Once You Go Lumberjack

Phase 3 of orchard project

Discussion in 'Hobbies and Interests' started by Firewood Bandit, Jun 10, 2017.

  1. moresnow

    moresnow

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    Great story to follow! I just had a Aha moment while reviewing the pics a moment ago. I just started wondering how you kept the deer away. Nice fence! Makes me want to put in a section to play with. But the darn deer here. Hmmmmm.
     
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  2. Firewood Bandit

    Firewood Bandit

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    Nursery's no longer grow stock on speculation. Orders are placed and they graft the variety on whatever rootstock the customer chooses. Because of this one orders 18 months to 2 years in the future and then a delivery date will be established. The nursery I deal with really doesn't want orders under 25 trees and for practical reasons good prices aren't achieved until you order at least 100 trees. Then prices are very good, $6.50-9.75/tree depending on size which is 5/16th to fully feathered trees.
     
    Last edited: Mar 13, 2018
  3. Firewood Bandit

    Firewood Bandit

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    Originally I tried the easy and cheap way out but erecting a 6.5' high tensile smooth wire fenced spaced at 9". The deer went right through it. I salvaged the project by covering the lower part with poultry wire but it rusted and looked terrible. Finally I tore it down, salvaged the smooth wire for use in the trellises and erected real 8' deer fencing I salvaged from a deer farm that is no longer in business. Got it for about 20 cents on the dollar and a ton of sweat equity.
     
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  4. Firewood Bandit

    Firewood Bandit

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    Guess I didn't answer your question.

    For deer food you don't really care about efficiency and production. The only real consideration is getting a tree large enough quickly enough so the deer don't kill it before it get large enough. I hated the M111 and tore them out in my orchard, because they were way to vigorous and wanted to grow way too much wood and not near enough apples for the size. For a deer stand, the M111 would be the way to go.
     
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  5. JWinIndiana

    JWinIndiana

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    Bandit, wonderful pictures and explanations of your orchard. For those of you interested in deer fencing, Ann and Eric Nordell have been market gardeners for years. Just last month in the Rural Heritage Magazine they explained their deer fences to protect their valuable market crops. Here is the address and you will need to scroll down about 1/2 page and you will see the article concerning deer fencing. And it has worked for them for years and is not tall, it messes with the deers sight. Rural Heritage Reading Room – Review Current Magazine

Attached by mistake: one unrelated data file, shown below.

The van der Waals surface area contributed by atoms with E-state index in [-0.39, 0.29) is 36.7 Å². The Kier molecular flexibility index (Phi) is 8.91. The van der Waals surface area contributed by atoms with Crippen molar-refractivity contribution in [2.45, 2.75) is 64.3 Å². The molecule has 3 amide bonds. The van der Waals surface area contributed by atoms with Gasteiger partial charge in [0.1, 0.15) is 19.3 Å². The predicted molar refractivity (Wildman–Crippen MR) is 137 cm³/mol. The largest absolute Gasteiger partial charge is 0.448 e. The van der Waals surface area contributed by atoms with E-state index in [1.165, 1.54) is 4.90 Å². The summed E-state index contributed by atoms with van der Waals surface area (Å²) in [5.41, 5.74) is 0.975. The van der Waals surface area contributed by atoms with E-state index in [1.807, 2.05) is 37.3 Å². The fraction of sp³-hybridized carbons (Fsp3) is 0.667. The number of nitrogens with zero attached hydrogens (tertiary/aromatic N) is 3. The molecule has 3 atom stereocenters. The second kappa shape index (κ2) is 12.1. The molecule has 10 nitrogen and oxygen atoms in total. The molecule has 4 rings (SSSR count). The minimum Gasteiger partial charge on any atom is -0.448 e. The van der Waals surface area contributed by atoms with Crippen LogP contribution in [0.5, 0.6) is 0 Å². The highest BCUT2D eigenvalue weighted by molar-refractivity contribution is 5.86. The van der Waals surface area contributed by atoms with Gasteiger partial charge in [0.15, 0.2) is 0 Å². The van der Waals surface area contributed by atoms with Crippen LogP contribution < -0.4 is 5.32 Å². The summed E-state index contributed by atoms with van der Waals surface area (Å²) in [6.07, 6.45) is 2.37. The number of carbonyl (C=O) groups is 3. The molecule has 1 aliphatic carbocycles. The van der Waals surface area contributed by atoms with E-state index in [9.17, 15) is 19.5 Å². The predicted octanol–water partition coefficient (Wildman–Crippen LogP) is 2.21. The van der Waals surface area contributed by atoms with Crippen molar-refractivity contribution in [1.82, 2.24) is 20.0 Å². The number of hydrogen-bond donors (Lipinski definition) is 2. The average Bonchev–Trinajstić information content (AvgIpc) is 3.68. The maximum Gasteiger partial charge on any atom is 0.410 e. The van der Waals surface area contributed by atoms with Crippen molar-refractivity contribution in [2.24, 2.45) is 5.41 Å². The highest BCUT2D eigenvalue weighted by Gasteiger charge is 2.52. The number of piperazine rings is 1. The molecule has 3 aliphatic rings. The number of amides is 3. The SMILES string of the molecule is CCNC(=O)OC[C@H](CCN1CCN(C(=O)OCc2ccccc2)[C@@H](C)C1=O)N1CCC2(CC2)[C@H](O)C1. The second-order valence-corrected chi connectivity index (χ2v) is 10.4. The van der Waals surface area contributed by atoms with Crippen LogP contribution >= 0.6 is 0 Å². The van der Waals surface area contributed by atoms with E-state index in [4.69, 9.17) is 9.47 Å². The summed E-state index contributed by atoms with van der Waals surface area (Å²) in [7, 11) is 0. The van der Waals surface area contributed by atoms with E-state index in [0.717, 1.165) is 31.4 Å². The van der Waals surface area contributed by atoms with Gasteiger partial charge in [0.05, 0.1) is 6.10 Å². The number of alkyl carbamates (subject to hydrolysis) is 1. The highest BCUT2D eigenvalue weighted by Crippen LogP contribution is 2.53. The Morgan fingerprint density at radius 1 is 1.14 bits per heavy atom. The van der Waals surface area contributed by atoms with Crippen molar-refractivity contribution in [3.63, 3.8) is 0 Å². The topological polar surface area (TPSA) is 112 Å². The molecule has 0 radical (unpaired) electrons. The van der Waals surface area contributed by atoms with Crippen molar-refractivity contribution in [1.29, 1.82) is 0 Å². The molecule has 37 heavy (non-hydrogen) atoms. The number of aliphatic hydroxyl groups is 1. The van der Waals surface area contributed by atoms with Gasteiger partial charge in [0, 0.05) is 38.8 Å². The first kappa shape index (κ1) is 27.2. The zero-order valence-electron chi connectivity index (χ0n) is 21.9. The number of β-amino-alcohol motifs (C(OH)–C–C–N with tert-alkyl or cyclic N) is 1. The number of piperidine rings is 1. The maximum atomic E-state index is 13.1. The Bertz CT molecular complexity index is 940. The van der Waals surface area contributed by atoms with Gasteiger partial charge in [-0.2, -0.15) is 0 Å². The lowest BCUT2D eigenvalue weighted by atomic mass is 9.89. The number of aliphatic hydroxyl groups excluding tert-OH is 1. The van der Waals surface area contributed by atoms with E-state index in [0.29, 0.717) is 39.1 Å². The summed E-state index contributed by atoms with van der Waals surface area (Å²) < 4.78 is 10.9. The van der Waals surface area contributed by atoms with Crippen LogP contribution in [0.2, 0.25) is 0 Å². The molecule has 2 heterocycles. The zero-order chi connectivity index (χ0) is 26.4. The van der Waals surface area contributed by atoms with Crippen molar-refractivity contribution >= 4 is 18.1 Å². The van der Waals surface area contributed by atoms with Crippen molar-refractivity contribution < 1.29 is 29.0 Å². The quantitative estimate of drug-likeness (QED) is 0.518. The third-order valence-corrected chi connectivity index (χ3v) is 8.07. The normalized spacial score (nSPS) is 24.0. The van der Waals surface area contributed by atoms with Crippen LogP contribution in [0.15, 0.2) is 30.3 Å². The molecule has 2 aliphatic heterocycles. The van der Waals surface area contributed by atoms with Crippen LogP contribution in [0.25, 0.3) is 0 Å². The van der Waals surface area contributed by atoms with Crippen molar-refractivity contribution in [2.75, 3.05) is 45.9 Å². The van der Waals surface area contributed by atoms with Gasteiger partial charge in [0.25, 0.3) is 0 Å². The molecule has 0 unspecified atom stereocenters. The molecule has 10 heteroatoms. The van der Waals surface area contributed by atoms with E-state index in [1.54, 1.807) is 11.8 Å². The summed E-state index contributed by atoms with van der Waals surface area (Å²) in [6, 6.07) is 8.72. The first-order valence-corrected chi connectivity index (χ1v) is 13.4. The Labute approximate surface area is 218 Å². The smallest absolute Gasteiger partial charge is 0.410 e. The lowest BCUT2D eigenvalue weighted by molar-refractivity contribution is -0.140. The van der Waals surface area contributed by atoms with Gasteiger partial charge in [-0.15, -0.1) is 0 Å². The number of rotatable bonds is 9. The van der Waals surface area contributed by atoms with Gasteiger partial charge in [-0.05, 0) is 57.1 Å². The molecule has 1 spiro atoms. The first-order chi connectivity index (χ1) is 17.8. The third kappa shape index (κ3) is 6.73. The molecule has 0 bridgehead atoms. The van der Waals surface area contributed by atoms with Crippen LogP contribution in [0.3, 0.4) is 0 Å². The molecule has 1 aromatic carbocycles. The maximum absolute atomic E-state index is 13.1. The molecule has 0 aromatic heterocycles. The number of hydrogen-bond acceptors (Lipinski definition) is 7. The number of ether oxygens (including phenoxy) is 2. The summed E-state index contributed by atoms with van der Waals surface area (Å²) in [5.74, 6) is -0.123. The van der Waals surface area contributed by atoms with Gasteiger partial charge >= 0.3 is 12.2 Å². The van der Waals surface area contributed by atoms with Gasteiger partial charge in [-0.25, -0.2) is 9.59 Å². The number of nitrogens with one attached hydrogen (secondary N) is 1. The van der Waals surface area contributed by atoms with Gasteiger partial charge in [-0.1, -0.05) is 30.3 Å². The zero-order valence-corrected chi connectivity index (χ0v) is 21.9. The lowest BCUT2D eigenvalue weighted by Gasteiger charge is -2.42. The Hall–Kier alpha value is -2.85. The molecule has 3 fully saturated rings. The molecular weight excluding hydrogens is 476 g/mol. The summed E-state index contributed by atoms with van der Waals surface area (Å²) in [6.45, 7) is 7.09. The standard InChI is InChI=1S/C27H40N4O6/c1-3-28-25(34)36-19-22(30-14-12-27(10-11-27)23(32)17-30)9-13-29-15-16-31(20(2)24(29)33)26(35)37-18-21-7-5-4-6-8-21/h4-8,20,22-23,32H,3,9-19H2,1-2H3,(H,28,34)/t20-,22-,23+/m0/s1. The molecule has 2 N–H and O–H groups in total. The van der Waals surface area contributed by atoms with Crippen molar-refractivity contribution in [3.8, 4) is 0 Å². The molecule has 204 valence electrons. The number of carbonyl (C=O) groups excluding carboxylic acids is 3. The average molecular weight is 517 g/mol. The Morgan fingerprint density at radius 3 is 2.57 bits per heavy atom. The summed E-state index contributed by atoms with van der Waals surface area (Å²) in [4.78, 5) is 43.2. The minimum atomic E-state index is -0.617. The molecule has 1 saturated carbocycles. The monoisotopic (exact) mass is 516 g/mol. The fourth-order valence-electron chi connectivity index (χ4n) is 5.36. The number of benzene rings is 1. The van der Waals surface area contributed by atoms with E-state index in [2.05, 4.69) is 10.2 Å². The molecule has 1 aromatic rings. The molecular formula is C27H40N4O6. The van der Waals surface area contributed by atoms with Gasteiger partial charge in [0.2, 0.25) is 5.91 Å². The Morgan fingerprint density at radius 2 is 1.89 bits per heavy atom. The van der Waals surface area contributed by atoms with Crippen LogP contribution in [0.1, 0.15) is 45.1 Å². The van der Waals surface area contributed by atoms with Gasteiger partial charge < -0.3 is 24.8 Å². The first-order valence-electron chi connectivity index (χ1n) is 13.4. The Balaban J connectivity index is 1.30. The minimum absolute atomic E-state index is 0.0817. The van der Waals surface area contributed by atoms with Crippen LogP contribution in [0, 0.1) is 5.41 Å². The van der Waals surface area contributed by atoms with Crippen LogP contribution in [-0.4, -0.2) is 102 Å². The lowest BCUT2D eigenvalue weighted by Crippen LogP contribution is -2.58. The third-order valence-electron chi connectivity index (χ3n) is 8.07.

Edit, I see the article itself is not available, only the picture. Also notice in the picture the angled portion of the fence can be raised so it can be mown underneath. I have the magazine, anyone really interested in the article I will see about copying it.

    Farther down is a nice log loader pulled by a team of horses and I believe that family is in Wisconsin.
     
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  6. Firewood Bandit

    Firewood Bandit

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    Interesting fence design. Looks like it would make mowing a bear. I have mine 4-6" off the ground. Once in a while it is easy for the rod of the anti scalp wheel to catch on the fence and bend it as I try and mow under the fence. I have had the roll bar catch too until I made a guard for it. Real deer fencing is expensive and very heavy. A roll weighs weighs 345#s a 330' roll.
     
  7. JWinIndiana

    JWinIndiana

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    Actually the angled section can be lifted and propped up so mowing can take place under it. It is a lot less expensive and they have practical working knowledge of its success. I do have the magazine at home, could copy off the article if you wanted to read about the whole thing.
     
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  8. Firewood Bandit

    Firewood Bandit

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    Thanks for the generous offer. I mow 3 acres of grass and use a 50" mower for a "trim mowing". The main mower is a 62" with a Yannmar diesel. Everything in my yard is done with riders and wood mulch is around everything that needs to be trimmed. I also spray growth regulators where string trimmers are used in order to only trim about every 4th time of mowing. I don't mind mowing grass, I hate trimming.
     
  9. Firewood Bandit

    Firewood Bandit

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    Hmm...........I see all my pics have gone away. That's too bad.:headbang:

    Anyway, took some pics after picking apples today. DSCF0001.JPG DSCF0002.JPG DSCF0001.JPG DSCF0002.JPG DSCF0013.JPG DSCF0014.JPG DSCF0015.JPG DSCF0018.JPG
     
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  10. Woodwidow

    Woodwidow

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    Nice looking apples. Makes me want to take a bite.

    Our neighbour has an old apple tree that really produced a lot of small woody apples this year. It is the first time in the 15 years we have lived here that a bear was up the apple tree one morning. His yard has a high but wooden fence around it and the bear took off over the fence when our two dogs went barking outside at the bear.